Notes, summation, and tangents
It’s interesting to see how Dewey’s argument written 80 some years ago, with a few stylistic changes and reference swaps could be for today. We face the same issues and still seem oblivious to the same problems as when he was writing. That’s touched on throughout all the notes here. Rather depressing, but hopeful to know that people have been thinking clearly, and perhaps the time will come when we act on them – and these sorts of texts will have provided a foundation for shaping the future…
P3) Addresses the idea that “facts don’t carry their meaning along with them” We have to construct it, hence objectivity of facts is called into question. I think of my term, unflattening in terms of taking information that’s flat and making it into something of meaning.
P15) Definition of the Public: “The public consists of all those who are affected by the indirect consequences of transactions to such an extent that it is deemed necessary to have those consequences systematically cared for.” We see this reiterated throughout – public/private, when things can’t just be in public sphere because of interconnectedness, become Public.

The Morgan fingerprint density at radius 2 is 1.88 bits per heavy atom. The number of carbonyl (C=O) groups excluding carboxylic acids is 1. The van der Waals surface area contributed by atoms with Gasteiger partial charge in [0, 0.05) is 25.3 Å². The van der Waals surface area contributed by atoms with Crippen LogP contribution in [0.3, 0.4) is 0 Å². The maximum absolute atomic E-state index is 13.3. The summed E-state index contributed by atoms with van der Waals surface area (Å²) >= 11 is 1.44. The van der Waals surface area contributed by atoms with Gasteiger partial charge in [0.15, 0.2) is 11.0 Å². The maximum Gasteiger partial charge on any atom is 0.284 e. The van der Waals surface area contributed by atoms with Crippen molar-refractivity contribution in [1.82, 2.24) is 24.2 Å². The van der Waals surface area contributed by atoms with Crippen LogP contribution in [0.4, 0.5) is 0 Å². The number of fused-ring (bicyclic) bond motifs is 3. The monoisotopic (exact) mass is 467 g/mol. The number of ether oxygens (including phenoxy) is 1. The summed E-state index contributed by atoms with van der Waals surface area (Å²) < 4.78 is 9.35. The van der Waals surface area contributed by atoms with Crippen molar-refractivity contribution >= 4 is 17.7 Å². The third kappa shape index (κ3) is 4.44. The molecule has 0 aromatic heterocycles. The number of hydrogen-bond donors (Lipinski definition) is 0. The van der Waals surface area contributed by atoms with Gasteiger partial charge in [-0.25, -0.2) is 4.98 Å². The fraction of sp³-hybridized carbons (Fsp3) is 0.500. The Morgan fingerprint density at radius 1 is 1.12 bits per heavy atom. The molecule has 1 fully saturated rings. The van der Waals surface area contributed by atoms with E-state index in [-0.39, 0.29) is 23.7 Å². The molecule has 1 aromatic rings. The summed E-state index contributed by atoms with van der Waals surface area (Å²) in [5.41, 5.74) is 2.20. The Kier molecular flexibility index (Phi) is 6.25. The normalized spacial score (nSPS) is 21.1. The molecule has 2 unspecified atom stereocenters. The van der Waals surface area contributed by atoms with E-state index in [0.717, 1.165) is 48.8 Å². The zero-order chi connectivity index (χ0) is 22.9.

P18) States that while “Individual human beings may lose their identity in a mob or in a political convention … [doesn’t mean] that some mysterious collective agency is making decisions, but that some few persons who know what they are about are taking advantage of massed force to conduct the mob their way…” There are still “concrete persons” involved – acting as representatives (true or not) of the public. Makes clear distinction between person in private and representative character. As per last week’s discussion, this mystery of the collective is talked about here….
P19) Distinction between authorship and authority – officials control behavior as public agents…
P21) “the society itself has been pulverized into an aggregate of unrelated wants and wills.” Thus state is viewed as oppressive or pooling of resources of all.
P22) “Singular things act, but they act together. Nothing has been discovered which acts in entire isolation.” This was known then, Dewey connects idea to biology, which has known this for some time, it seems the only people who don’t – deny climate change, deny problems are connected.
P24) More on connections between us all, and that all of us were infants and cared for – even when we were helpless. Example of acting in interests of others, based on understanding of benefits for all. We can apply this to importance of education (which Dewey does), to having health care, clean water, food, etc. It benefits all of us to have a healthy community.
P25) Humans become “a social animal in the make-up of his ideas, sentiments, and deliberate behavior.” Again, things are connected, ideas come from “association and intercourse” with community – inseparable.